- A valid Azure subscription.
- An Azure AD directory - either synchronized with an on-premises directory or a cloud-only directory.
- An Azure AD Basic or Premium license is required to use the Azure AD Application Proxy.
- Azure AD Domain Services must be enabled for the Azure AD directory. If you haven't done so, follow all the tasks outlined in the Getting Started guide.
Task 1 - Enable Azure AD Application Proxy for your Azure AD directory
Perform the following steps to enable the Azure AD Application Proxy for your Azure AD directory.
Sign in as an administrator in the Azure portal.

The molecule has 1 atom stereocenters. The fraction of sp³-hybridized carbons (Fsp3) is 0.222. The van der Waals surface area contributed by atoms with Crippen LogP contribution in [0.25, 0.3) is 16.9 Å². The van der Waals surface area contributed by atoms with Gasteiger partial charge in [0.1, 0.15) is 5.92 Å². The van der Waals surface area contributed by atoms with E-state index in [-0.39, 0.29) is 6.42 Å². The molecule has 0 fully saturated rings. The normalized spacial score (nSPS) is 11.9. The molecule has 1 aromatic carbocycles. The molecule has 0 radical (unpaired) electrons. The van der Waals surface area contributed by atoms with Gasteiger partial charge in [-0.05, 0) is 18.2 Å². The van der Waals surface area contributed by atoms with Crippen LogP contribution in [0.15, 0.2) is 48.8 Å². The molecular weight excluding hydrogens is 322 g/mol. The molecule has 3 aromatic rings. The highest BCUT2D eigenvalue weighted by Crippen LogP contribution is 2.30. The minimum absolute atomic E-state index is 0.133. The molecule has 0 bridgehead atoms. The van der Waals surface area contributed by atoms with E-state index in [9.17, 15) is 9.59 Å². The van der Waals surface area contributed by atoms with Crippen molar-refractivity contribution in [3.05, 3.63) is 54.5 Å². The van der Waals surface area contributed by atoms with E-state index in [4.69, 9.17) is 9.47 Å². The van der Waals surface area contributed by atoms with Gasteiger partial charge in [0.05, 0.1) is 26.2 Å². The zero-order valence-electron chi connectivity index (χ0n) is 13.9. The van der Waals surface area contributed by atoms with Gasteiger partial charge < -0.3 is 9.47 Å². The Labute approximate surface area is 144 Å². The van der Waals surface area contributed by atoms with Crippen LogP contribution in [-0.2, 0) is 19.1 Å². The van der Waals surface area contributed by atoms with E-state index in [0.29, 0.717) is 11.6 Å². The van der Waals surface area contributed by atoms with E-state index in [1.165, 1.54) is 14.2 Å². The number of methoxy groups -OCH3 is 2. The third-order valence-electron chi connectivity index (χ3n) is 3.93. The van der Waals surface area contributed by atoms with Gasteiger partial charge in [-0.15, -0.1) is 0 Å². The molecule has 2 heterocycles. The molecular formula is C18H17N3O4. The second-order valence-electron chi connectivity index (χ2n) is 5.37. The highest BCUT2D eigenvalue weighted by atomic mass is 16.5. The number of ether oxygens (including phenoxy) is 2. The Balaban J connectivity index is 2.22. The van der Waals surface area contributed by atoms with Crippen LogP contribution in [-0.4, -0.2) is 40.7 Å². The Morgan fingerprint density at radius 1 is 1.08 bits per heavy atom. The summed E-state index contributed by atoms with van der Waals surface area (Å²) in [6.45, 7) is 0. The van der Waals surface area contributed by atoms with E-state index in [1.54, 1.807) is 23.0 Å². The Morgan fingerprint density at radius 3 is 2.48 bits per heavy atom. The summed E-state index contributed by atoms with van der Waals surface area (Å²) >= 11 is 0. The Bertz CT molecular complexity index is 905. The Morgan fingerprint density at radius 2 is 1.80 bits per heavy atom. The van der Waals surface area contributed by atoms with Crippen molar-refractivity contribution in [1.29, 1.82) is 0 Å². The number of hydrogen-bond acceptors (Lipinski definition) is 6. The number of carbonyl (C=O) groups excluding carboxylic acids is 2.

Click Azure Active Directory to bring up the directory overview. Click Enterprise applications.
Click Application proxy. If you do not have an Azure AD Basic or Azure AD Premium subscription, you see an option to enable a trial. Toggle Enable Application Proxy? to Enable and click Save.
To download the connector, click the Connector button.
On the download page, accept the license terms and privacy agreement and click the Download button.
Task 2 - Provision domain-joined Windows servers to deploy the Azure AD Application Proxy connector
You need domain-joined Windows Server virtual machines on which you can install the Azure AD Application Proxy connector. For some applications, you may choose to provision multiple servers on which the connector is installed. This deployment option gives you greater availability and helps handle heavier authentication loads.